Merida S.,CEU Cardenal Herrera University | Palacios E.,FISABIO | Navea A.,CEU Cardenal Herrera University | Bosch-Morell F.,CEU Cardenal Herrera University
Mediators of Inflammation | Year: 2015

Resident and infiltrated macrophages play relevant roles in uveitis as effectors of innate immunity and inductors of acquired immunity. They are major effectors of tissue damage in uveitis and are also considered to be potent antigen-presenting cells. In the last few years, experimental animal models of uveitis have enabled us to enhance our understanding of the leading role of macrophages in eye inflammation processes, including macrophage polarization in experimental autoimmune uveoretinitis and the major role of Toll-like receptor 4 in endotoxin-induced uveitis. This improved knowledge should guide advantageous iterative research to establish mechanisms and possible therapeutic targets for human uveitis resolution. © 2015 Salvador Mérida et al.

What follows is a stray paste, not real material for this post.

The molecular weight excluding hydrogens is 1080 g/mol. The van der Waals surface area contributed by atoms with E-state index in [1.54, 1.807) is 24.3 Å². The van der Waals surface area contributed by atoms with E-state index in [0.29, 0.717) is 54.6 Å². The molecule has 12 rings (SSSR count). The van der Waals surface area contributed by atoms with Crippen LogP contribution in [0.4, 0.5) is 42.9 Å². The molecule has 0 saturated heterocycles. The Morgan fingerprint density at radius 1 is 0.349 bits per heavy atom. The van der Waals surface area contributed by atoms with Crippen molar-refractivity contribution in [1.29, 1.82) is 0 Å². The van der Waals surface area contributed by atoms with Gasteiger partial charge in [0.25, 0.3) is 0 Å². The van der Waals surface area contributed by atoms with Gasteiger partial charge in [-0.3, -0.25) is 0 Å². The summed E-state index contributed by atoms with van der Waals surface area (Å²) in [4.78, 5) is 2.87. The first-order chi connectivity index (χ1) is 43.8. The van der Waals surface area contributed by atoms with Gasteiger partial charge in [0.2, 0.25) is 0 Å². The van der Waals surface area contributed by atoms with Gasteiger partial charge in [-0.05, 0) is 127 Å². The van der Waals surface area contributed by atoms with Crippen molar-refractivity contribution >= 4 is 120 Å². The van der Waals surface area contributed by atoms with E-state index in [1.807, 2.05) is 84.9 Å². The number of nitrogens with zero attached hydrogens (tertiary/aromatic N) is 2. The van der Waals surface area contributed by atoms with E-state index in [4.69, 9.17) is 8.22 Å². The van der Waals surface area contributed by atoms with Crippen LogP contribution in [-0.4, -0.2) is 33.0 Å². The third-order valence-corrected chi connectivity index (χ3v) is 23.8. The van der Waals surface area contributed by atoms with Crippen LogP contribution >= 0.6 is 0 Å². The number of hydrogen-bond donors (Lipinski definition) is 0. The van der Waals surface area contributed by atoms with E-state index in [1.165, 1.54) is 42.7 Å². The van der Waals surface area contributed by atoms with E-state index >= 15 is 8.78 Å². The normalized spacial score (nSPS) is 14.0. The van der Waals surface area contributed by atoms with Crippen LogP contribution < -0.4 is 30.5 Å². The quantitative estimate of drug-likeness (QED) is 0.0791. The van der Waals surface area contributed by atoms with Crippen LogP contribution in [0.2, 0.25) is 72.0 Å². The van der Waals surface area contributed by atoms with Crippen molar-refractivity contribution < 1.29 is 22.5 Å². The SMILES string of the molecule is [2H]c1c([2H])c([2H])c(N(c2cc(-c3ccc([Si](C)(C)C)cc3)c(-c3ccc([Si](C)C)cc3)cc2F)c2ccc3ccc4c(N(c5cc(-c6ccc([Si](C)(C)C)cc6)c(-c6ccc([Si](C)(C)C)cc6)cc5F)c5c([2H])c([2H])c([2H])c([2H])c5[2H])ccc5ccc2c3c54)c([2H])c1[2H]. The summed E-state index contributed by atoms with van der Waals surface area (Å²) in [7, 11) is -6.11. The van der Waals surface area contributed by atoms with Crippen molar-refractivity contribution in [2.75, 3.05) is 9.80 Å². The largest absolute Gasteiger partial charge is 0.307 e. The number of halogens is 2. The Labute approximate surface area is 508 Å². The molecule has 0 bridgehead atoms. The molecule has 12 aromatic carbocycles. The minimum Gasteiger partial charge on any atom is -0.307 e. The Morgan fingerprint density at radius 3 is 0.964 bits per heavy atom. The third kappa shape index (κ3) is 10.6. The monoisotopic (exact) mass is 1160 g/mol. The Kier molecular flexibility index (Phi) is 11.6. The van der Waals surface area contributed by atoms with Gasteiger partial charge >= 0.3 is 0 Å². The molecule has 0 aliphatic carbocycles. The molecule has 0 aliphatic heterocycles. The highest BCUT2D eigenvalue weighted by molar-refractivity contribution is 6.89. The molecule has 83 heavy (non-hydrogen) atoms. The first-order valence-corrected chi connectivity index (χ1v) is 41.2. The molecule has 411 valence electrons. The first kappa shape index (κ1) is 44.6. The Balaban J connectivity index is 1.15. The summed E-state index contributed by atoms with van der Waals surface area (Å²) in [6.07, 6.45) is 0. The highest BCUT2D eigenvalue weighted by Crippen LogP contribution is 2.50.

PubMed | FISABIO and CEU Cardenal Herrera University
Type: | Journal: Mediators of inflammation | Year: 2015

Resident and infiltrated macrophages play relevant roles in uveitis as effectors of innate immunity and inductors of acquired immunity. They are major effectors of tissue damage in uveitis and are also considered to be potent antigen-presenting cells. In the last few years, experimental animal models of uveitis have enabled us to enhance our understanding of the leading role of macrophages in eye inflammation processes, including macrophage polarization in experimental autoimmune uveoretinitis and the major role of Toll-like receptor 4 in endotoxin-induced uveitis. This improved knowledge should guide advantageous iterative research to establish mechanisms and possible therapeutic targets for human uveitis resolution.